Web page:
Happy Hundred: Coming Home to "Where You're From"

Poly High School now has a second marching 100 to remember: One hundred years have marched by since its first graduating class in 1912. To celebrate, on October 6 the centennial reunion drew almost two thousand former and current students and teachers. We filled the halls and shook the walls. The reunion was an incredible gathering, a Woodstock in orange and black. Thanks to Rita Morris Vinson and Judith Simpson, who over several months supervised the organization of such a monumental event.
Video clips of the centennial reunion at YouTube:

". . . And the home of the brave"
A quick tour of those hallowed halls
A quick tour of the front lawn
Class of 1929: A centenarian at the centennial
Marching band: herald trumpets, donated uniform, JFK
Cheerleaders/"The Poly Blues"
Mama Reeves's Girls
Historian Quentin McGown (Part 1)
Historian Quentin McGown (Part 2)
Mr. T's son Larry: "One percenters"
Mr. T's son Larry: "Remember who you are . . ."
". . . You are my own dear high school"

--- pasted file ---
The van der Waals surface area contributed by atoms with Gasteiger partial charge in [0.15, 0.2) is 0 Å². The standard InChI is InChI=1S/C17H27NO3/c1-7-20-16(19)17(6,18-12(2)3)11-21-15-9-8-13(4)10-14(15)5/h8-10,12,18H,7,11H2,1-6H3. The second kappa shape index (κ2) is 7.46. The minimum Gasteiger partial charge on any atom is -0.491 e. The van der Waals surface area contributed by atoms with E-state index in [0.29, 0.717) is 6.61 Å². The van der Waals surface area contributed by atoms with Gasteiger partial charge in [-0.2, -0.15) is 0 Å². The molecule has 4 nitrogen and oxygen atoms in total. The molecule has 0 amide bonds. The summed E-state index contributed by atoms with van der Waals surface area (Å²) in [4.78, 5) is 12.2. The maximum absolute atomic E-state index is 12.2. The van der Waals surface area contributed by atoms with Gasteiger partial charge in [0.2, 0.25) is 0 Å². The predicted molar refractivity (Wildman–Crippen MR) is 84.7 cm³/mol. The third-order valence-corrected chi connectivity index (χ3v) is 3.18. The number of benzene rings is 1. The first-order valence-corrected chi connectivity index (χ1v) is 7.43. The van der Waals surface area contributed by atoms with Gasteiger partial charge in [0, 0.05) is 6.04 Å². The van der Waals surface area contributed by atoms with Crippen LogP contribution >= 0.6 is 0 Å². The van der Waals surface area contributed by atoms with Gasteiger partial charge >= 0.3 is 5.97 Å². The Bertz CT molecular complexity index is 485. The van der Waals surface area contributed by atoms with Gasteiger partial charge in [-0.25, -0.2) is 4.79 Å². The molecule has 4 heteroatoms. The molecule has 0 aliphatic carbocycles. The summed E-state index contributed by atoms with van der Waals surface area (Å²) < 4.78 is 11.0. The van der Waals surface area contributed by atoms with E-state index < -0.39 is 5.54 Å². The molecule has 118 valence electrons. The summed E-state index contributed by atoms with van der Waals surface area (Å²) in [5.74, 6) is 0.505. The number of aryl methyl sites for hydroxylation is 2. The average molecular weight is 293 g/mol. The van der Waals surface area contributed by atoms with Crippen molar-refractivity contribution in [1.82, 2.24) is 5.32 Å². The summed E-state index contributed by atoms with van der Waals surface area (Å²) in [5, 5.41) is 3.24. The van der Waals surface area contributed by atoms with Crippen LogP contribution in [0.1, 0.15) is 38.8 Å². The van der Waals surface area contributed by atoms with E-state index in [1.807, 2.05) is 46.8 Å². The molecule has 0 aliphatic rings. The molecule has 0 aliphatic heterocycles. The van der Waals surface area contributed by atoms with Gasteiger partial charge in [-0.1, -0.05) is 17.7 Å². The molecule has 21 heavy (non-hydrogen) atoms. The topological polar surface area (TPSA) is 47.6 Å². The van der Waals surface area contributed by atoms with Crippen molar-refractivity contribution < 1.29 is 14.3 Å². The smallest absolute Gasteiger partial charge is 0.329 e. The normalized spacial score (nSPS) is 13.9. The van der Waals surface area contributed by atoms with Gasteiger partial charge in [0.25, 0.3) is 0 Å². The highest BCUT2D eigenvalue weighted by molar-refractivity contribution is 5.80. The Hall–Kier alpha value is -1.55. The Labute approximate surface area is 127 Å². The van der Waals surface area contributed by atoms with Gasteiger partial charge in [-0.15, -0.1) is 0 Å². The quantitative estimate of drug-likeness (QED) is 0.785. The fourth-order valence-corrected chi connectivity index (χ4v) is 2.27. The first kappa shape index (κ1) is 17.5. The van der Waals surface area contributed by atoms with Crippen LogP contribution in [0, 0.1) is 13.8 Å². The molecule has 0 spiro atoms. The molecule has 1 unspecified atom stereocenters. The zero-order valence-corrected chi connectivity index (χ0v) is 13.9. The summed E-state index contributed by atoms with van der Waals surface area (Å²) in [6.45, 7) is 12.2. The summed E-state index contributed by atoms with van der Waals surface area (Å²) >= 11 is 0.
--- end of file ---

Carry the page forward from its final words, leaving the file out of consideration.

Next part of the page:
You didn't think he'd miss the big event, did you?

The monument donated by the Poly Alumni Association.

There really is an elevator now.

Former members of the dance group known as "Mama Reeves's Girls" performed a kickline routine.

The spelling is suspect but not the sentiment.

A member of the graduating class of 1938--the first class to graduate from the "new" building--was recognized. But the earliest graduate at the reunion was from the class of 1929. She is one hundred years old!

There was even a classic car show by ex-students on the front lawn.

On display in a hall is the cornerstone of the original 1922 Poly High building on Nashville, which we knew as the Poly Elementary building. It was torn down in the 1970s.

The newly rediscovered herald trumpets of the marching band were presented to Principal Scroggins.

Journalism teacher and newspaper and yearbook sponsor Dorothy Estes found her photo in the 1959 yearbook.

The auditorium was filled for each of two programs of recognition and entertainment.

Mr. T's son Larry (left) and local historian Quentin McGown spoke.

A familiar sight: Jerry Stewart leaving the vice principal's office.

The cold snap did not seem to hurt attendance.

In our day, we had a darkroom. Now the school offers media classes. This student is monitoring the video cameras in the auditorium.

Former cheerleaders (on stage) and current spirit team members dance to "The Poly Blues" played by former school band members. (When did some kids from Paschal sneak over and scrawl all that graffiti on the backs of the chairs?)